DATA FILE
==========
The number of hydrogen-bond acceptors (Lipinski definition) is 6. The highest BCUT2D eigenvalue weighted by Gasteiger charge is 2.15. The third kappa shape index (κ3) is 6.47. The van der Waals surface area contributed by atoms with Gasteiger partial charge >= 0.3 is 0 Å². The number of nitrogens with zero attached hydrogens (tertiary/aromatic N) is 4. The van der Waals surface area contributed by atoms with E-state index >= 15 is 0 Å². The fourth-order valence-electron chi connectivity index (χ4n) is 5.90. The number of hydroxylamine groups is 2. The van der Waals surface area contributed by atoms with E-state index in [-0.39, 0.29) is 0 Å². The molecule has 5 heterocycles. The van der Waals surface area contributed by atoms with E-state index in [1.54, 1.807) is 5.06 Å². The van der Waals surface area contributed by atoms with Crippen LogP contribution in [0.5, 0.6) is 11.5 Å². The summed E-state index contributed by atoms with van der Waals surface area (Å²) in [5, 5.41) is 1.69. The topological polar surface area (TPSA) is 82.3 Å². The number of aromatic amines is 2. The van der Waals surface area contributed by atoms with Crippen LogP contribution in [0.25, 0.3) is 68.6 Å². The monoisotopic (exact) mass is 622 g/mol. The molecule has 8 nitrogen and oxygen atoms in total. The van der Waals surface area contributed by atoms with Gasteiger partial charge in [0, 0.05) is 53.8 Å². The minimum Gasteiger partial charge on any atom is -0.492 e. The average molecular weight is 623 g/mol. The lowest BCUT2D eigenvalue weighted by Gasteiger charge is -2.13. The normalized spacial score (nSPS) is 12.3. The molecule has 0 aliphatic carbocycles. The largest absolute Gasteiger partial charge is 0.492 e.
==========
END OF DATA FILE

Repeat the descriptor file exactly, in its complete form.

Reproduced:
The number of hydrogen-bond acceptors (Lipinski definition) is 6. The highest BCUT2D eigenvalue weighted by Gasteiger charge is 2.15. The third kappa shape index (κ3) is 6.47. The van der Waals surface area contributed by atoms with Gasteiger partial charge >= 0.3 is 0 Å². The number of nitrogens with zero attached hydrogens (tertiary/aromatic N) is 4. The van der Waals surface area contributed by atoms with E-state index >= 15 is 0 Å². The fourth-order valence-electron chi connectivity index (χ4n) is 5.90. The number of hydroxylamine groups is 2. The van der Waals surface area contributed by atoms with E-state index in [-0.39, 0.29) is 0 Å². The molecule has 5 heterocycles. The van der Waals surface area contributed by atoms with E-state index in [1.54, 1.807) is 5.06 Å². The van der Waals surface area contributed by atoms with Crippen LogP contribution in [0.5, 0.6) is 11.5 Å². The summed E-state index contributed by atoms with van der Waals surface area (Å²) in [5, 5.41) is 1.69. The topological polar surface area (TPSA) is 82.3 Å². The number of aromatic amines is 2. The van der Waals surface area contributed by atoms with Crippen LogP contribution in [0.25, 0.3) is 68.6 Å². The monoisotopic (exact) mass is 622 g/mol. The molecule has 8 nitrogen and oxygen atoms in total. The van der Waals surface area contributed by atoms with Gasteiger partial charge in [0, 0.05) is 53.8 Å². The minimum Gasteiger partial charge on any atom is -0.492 e. The average molecular weight is 623 g/mol. The lowest BCUT2D eigenvalue weighted by Gasteiger charge is -2.13. The normalized spacial score (nSPS) is 12.3. The molecule has 0 aliphatic carbocycles. The largest absolute Gasteiger partial charge is 0.492 e.